1. States, to not discriminate in COVID-19 responses on any grounds including citizenship, documentation or migration status; to make every effort to reach the furthest behind first, including the stateless; and to ensure that no one’s right to nationality is undermined as a result of disruptions toregistries or for any other reason.
2. UN agencies, including the WHO, WFP, UNHCR, OHCHR, UNICEF and UNDP to ensure that their COVID-19 responses identify and reach thestateless and other vulnerable and overlooked groups as a matter of priority, to provide them with critical information, healthcare and relief.
3. Human rights actors, including OHCHR, to maintain a spotlight on enduring discrimination, rising authoritarianism and harmful state practices such as police brutality in response to the COVID-19 pandemic; and to monitor and highlight rights violations faced by the stateless and those whose right to nationality is at risk.
4. Humanitarian actors, including the WFP, to identify and target emer- gency relief and aid to stateless and other vulnerable communities who areexcluded from state relief efforts, in consultation with those working on these issues.
5. Public health actors, including the WHO and health ministries, to reinforce the importance of ensuring equal and adequate access to healthcare and public health information to all, regardless of nationality or statelessness, without fear of arrest, detention or reprisal.
6. Media and social media actors, to act responsibly, only publish verified information, counter xenophobia and hate speech and take decisive actionagainst those who abuse media platforms to provoke hatred and prejudice against the stateless, migrants, minorities and other marginalised groups.
7. Donors, to support stateless communities, the crucial work of activists and grassroots groups, as well as the tracking, coordination and advocacy conducted at national, regional and international levels, to provide for and draw attention to the needs of stateless persons at this time.
Most importantly, we remind all stakeholders of the imperative to listen to, work with and be guided by stateless activists and communities, and to be accountable to them for actions and inaction, during this time of crisis and beyond.
While the price already paid has been immense, we hope that through urgent and concerted action, we will together be able to promote a rights-based, inclusive and non-discriminatory response to COVID-19, based on the premise that no one – including the stateless – should be left behind. We stand ready to share information and work with all stakeholders in furtherance of this goal.
Aditus Foundation, Malta
Americas Network on Nationality and Statelessness
Asia Pacific Refugee Rights Network
Asian Federation Against Involuntary Disappearances (AFAD)
Bahrain Women Union
Bangladesh Institute of Human Rights (BIHR)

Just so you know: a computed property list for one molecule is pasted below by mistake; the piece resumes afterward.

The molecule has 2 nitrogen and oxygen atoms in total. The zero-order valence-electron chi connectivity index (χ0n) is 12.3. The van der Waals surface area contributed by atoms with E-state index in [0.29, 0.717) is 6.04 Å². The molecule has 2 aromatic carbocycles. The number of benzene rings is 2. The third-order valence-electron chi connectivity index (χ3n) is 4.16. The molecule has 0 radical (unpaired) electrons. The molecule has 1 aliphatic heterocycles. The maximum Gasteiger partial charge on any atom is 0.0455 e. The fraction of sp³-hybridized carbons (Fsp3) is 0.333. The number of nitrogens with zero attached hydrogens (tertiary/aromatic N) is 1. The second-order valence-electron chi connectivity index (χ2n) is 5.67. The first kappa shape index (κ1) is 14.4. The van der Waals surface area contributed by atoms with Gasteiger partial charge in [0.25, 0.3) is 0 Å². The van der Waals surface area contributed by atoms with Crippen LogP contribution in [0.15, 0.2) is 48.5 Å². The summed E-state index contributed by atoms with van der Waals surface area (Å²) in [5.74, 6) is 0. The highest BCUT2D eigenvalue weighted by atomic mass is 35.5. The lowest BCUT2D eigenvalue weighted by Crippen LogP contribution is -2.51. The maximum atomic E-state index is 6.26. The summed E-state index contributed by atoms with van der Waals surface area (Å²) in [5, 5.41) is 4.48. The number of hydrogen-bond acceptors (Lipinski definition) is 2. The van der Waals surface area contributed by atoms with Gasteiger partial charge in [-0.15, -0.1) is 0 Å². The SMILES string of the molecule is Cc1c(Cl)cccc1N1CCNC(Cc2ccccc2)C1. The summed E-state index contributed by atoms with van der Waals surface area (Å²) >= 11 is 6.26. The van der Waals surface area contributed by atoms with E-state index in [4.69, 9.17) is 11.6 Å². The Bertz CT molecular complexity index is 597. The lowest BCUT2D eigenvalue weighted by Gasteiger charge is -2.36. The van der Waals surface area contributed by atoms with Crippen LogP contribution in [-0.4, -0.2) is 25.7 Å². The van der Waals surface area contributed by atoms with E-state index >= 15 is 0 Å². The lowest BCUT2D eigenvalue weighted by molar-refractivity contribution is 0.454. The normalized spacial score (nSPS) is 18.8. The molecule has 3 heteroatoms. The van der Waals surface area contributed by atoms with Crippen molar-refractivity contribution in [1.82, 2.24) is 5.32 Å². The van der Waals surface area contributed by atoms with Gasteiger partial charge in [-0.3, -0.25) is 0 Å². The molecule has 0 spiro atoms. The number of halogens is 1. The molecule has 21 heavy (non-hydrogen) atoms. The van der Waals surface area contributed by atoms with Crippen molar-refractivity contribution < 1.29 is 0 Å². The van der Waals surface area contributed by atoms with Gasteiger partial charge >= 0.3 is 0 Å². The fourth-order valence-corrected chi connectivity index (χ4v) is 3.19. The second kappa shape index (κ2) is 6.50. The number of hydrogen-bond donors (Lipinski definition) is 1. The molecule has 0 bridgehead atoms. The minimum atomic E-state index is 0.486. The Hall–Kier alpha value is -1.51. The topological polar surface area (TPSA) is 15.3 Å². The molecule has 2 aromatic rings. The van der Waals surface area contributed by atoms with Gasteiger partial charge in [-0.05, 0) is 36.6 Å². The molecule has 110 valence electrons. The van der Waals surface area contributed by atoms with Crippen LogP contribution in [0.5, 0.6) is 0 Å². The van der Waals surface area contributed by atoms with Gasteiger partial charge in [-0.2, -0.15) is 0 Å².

Beyond Borders Malaysia
Burmese Rohingya Organisation UK
Canadian Centre on Statelessness (CCS)
Center for Justice and International Law (CEJIL)
Central Asian Network on Statelessness
Centre for Advancement of Development Rights (CEADER), Nigeria
Charitable fund “Right to Protection” (R2P), Ukraine
Citizens Against Hate
Citizenship Affected People’s Network, Nepal
Coalition de la Société Civile Ivoirienne Contre l’Apatridie (CICA), Côte D’Ivoire
Collective for Research and Training on Development-Action (CRTDA) – My Nationality is A Right for Me and My Family Campaign
Conscience International Sierra Leone (CISL)
Development and Justice Initiative (DAJI), India
Development of Human Resource for Rural Areas (DHRRA), Malaysia
Dominican@s por Derecho Platform, Dominican Republic
East Africa Nationality Network
Equal Rights Trust
European Network on Statelessness
Families of Victims of Involuntary Disappearance (FIND), Philippines
Focus Development Association, Madagascar
Foreign Spouses Support Group (FSSG), Malaysia
Forum for Women, Law and Development, Nepal
Fundación Cepaim Acción Integral con Migrantes, Spain
Foundation for Access to Rights (FAR), Bulgaria
Global Campaign for Equal Nationality Rights
Gulf Institute for Democracy and Human Rights (GIDHR), Australia
Haki Centre, Kenya
Indonesian Legal Aid Association for Women (APIK)
Institute on Statelessness and Inclusion
International Campaign for the Rohingya
International Commission of Jurists International Detention Coalition
International Observatory of Human Rights
International Refugee Rights Initiative
Justice & Equality Forum, UK
Kenya Human Rights Commission
Kuwaiti Bedoons Movement
Lawyers for Human Rights, South Africa
Malaysian Campaign for Equal Citizenship (MCEC)
MENA Rights Group
MENA Statelessness Network (Hawiati)
Minority Rights Group International
Minority Rights Organization (MIRO), Cambodia
Mosawa Network, Jordan
Movimiento Reconoci.do, Dominican Republic
Muslim Engagement and Development (MEND), UK
New Women Connectors, Europe
Nubian Rights Forum, Kenya
Observatory Caribbean Migrants (OBMICA), Dominican Republic
Odhikar, Bangladesh Our Journey, Malaysia
Rencontre Africaine pour la Défense des Droits de l’Homme (RADDHO), Senegal
Rights Realization Centre
Rohingya Human Rights Network, Canada
Roma Youth Organization “Walk with us – Phiren amenca”
Ruwad alHoukouk FR, Lebanon
Salam for Democracy and Human Rights
Serantau, Malaysia Smile Myanmar
Southern African Nationality Network
Statelessness Network Asia Pacific
Swedish Organization Against Statelessness (SOAS)
The Arab Women Organization of Jordan (AWO)
The Arakan Project, Myanmar The Brunei Project
The Omani Association for Human Rights
Tirana Legal Aid Society (TLAS) United Stateless, USA
Voice of the Children, Malaysia Women Peace Network
Women’s Refugee Commission (WRC)